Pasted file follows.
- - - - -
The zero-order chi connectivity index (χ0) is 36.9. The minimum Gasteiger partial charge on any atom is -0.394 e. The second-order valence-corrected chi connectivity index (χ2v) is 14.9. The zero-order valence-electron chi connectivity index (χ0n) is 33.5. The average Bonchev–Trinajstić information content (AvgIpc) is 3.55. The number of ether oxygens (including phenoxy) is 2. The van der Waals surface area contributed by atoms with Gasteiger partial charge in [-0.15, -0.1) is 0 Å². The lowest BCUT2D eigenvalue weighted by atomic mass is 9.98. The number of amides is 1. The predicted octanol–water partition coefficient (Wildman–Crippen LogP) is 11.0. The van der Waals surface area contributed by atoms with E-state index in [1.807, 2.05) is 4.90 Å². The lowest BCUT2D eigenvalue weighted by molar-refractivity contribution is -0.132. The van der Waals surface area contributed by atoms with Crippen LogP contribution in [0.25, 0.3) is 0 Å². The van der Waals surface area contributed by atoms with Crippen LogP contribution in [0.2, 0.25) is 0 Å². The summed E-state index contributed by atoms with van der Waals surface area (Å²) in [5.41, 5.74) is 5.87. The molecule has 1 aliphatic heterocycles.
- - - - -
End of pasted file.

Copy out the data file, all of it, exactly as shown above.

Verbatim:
The zero-order chi connectivity index (χ0) is 36.9. The minimum Gasteiger partial charge on any atom is -0.394 e. The second-order valence-corrected chi connectivity index (χ2v) is 14.9. The zero-order valence-electron chi connectivity index (χ0n) is 33.5. The average Bonchev–Trinajstić information content (AvgIpc) is 3.55. The number of ether oxygens (including phenoxy) is 2. The van der Waals surface area contributed by atoms with Gasteiger partial charge in [-0.15, -0.1) is 0 Å². The lowest BCUT2D eigenvalue weighted by atomic mass is 9.98. The number of amides is 1. The predicted octanol–water partition coefficient (Wildman–Crippen LogP) is 11.0. The van der Waals surface area contributed by atoms with E-state index in [1.807, 2.05) is 4.90 Å². The lowest BCUT2D eigenvalue weighted by molar-refractivity contribution is -0.132. The van der Waals surface area contributed by atoms with Crippen LogP contribution in [0.25, 0.3) is 0 Å². The van der Waals surface area contributed by atoms with Crippen LogP contribution in [0.2, 0.25) is 0 Å². The summed E-state index contributed by atoms with van der Waals surface area (Å²) in [5.41, 5.74) is 5.87. The molecule has 1 aliphatic heterocycles.